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jpc Member Posts: 314 ✭✭✭
edited February 25 in Ask the Experts
I have seen this happen on a few flat sided rifles and I have no idea what the fella was doing or at least what he was using to remove the screw!
Anyone help me out here and solve the mystery that has been bugging me for years.
This discussion has been closed.
Odd that it's only on one screw.
That one screw seems to be the only one NOT damaged. Maybe they mangled or broke the original, then used a drill to try and remove it?
Seems odd that the other 2 have damaged slots(wrong screw driver) and that one looks good.
Did someone think it would look better with a saddle ring?
The perfectly circular pattern around the screw head, and the white material around the screw edges strongly suggests some kind of powered polishing device has been used. In fact, many of the frame edges, etc. suggest power polishing also. I suspect someone "Improved" the metal finish with a good deal of power polishing and did some extra at that screw in an attempt to buff out some scratches, rust, etc.
Here is another one on a First Model 1873 Winchester
This one is mine and the first pictures I found on the internet
makes me wonder if they didn't put some type of flat blade, like butter knife through the slot in the screw and turn the whole knife, maybe even a putty knife.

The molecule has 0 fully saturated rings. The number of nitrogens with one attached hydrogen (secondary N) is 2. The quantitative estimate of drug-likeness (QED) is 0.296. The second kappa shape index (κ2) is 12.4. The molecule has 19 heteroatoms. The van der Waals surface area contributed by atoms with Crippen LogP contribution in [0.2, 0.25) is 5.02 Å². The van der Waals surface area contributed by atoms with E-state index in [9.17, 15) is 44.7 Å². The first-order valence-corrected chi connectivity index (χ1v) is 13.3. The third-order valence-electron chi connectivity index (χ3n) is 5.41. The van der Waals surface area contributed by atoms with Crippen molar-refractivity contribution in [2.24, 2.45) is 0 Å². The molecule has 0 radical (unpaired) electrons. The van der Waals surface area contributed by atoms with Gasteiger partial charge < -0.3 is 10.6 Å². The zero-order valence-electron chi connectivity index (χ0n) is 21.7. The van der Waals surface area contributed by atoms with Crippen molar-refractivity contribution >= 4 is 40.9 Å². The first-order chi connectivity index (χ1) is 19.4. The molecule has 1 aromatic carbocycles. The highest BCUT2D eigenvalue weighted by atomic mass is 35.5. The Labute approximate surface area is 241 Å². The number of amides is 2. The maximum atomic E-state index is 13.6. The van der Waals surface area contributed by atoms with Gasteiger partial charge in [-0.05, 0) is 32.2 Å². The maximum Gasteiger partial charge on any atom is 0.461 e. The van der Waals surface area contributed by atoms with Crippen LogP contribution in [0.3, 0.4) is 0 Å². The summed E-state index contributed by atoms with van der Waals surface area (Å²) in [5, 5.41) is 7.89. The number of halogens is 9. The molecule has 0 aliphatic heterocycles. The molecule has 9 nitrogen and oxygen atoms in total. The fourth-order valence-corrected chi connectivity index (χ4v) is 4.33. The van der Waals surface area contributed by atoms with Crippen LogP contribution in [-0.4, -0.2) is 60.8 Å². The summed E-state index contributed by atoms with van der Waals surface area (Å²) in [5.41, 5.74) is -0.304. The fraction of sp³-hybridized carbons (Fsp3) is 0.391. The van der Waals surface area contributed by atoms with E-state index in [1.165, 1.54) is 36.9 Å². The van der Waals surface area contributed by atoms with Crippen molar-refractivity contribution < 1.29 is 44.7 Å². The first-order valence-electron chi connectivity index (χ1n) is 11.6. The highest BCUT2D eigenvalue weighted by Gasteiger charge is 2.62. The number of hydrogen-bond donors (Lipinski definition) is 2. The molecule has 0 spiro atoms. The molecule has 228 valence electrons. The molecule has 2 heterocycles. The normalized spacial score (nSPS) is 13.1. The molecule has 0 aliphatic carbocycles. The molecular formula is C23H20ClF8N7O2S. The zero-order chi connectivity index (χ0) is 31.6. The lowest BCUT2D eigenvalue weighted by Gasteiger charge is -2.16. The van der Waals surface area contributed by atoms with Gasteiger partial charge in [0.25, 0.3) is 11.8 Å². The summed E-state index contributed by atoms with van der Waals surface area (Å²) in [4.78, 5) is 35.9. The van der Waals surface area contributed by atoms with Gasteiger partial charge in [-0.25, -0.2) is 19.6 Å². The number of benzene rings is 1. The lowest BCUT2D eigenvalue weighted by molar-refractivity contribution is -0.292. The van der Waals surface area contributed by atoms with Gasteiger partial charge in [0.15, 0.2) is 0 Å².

Were the guns from the same owner?
Agree with hillbillie. There is the story of the Texas Ranger who jammed his '73 by loading it with a .45 Colt cartridge. He unscrewed the side plate with his Bowie knife, cleared the jam, and got back in action against the Hostiles. It is said that he traded his .45 SAA for a .44-40 Frontier Sixshooter the next time he got to town.
???Were the guns from the same owner???
One I own and the other picture I found on the internet.
Plus I have seen it before !
It has me puzzled................
The screw looks to have been replaced, as the bluing doesn't match the other two screws. If the previous screw was buggered to the point it had to be drilled out, then the circular pattern is likely from drill shavings dragging on the receiver. Just my WAG.